How do meditation mindfulness programmes affect your brain health?

By Rachel | 14th March 2019
Rachel is meditating in our activity room on a blue mat

The benefits of meditation and how it affects your brain health are a hot topic with new research and information coming out on a weekly basis. Neurological benefits include changes in your grey matter and improved communication between different areas of your brain. More recent studies are discovering that meditation can help with our stress and anxiety levels as well as improving our focus, concentration and overall psychological health. In addition, physiological benefits include improved sleep, better eating habits and weight control. In this article we look at the link between mindfulness meditation and brain health, to explore in more detail how meditation affects your brain.

Meditation results are better than a stress management course

The medical profession is becoming more interested in mindfulness meditation programmes and their effect on brain health. Associate Professor Elizabeth A Hoge MD in Georgetown University Medical Centre´s (external link) Department of Psychiatry discovered that when people with anxiety participated in a mindfulness meditation course their stress hormones significantly reduced. Their inflammatory responses to stressful situations and brain health improved too, whereas patients who took a non-meditation stress management course worsened.

Meditation can lead to changes in key areas of your brain

Two studies at Harvard discovered that people who attended an eight-week course of mindfulness meditation had positive changes in their brain structure, which meant their brain health was improved. Specifically, they were better able to deal with stress and anxiety. The researchers found that the amygdala (which is an almond shape set of neurons located in the brain´s medial temporal lobe) decreased in cell volume. (Read the research here – external link. The amygdala plays a key role in the processing of emotions and regulates fear, anxiety and stress. When we were cavemen the amygdala activated our fight and flight response, but modern-day man, in theory, needs less of this survival mode response. However, our fight and flight mode can be activated by modern day stress such as financial, work or relationship issues. When this happens, our body is flooded with cortisol. If our stress levels are elevated for long periods of time, cortisol continues to be released into our system, which can throw us out of homeostatic (our body´s natural) balance. The participants who followed a course of mindfulness meditation were able to regulate these emotions as well as change their feelings and responses to stress and anxiety.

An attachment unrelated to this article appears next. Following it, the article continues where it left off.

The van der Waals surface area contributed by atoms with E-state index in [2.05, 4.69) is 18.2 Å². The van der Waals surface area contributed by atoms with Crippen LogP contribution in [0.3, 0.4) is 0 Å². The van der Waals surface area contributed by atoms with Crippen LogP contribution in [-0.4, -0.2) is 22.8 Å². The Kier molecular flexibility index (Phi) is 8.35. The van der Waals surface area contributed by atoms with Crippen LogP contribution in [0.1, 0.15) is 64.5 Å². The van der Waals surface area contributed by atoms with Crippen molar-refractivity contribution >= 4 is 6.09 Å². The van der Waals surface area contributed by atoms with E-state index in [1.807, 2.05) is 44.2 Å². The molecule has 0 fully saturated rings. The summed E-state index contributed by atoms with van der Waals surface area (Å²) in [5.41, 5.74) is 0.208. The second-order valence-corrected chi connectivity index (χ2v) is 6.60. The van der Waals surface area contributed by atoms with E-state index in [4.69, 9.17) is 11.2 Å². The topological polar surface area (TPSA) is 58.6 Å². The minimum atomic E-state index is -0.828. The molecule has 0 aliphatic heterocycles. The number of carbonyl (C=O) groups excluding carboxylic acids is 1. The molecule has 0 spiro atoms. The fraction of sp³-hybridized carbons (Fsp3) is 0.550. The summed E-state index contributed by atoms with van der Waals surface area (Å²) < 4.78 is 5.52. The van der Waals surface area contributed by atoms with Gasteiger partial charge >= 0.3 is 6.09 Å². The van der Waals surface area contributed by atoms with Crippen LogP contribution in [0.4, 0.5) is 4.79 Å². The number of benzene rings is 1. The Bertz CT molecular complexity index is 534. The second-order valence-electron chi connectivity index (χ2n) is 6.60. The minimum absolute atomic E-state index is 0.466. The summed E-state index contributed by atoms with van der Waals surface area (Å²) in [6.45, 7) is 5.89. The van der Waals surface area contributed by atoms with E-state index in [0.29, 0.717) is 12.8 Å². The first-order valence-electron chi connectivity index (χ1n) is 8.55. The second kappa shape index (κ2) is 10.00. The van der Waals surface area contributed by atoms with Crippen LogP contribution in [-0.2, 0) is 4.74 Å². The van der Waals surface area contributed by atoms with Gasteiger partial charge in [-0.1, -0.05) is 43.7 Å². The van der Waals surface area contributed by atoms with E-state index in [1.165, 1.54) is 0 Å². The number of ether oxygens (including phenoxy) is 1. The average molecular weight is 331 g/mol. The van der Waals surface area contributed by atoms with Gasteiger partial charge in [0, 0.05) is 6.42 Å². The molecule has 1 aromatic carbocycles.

Meditation can help overcome depression

Depression is a prolonged imbalance in the mind and body that you can find more about here. Your brain has a communication network made up of billions of neurons called neurotransmitters. Research suggests that people who suffer from depression have low levels of two brain chemicals called serotonin and norepinephrine. Anti-depressant medication works by boosting these two brain chemicals, but they also have side effects.

Through a process known as neurogenesis scientists have discovered that through meditation, the number of neuron transmitters can increase and we can literally regenerate our neurons and rewire our brain.

Meditation also focuses on the now, which is very useful for depression suffers. Many of the roots of depression are anxieties and fears about the future and regrets or inability to forget the past. These are predominantly unbalanced left brain activities (check out our article on balancing left and right brain here). Through meditation we can learn to become less identified with these thoughts, equilibrate the mind and simply let them go. In this state of observation, we develop a new awareness and develop the ability to change our thoughts and behaviours. Meditation also teaches us to become more of a master of our own emotions as we can realise how these thoughts are intertwined with our emotions. Over time, you may even notice that it is not the everchanging events and ups and downs in our lives that evoke our emotional roller coaster but rather how we perceive these events. Practising meditation can therefore give us the ability to regulate our responses allowing us to stay calmer and more focused in stressful situations, leading to emotional balance and a greater clarity and zest for life!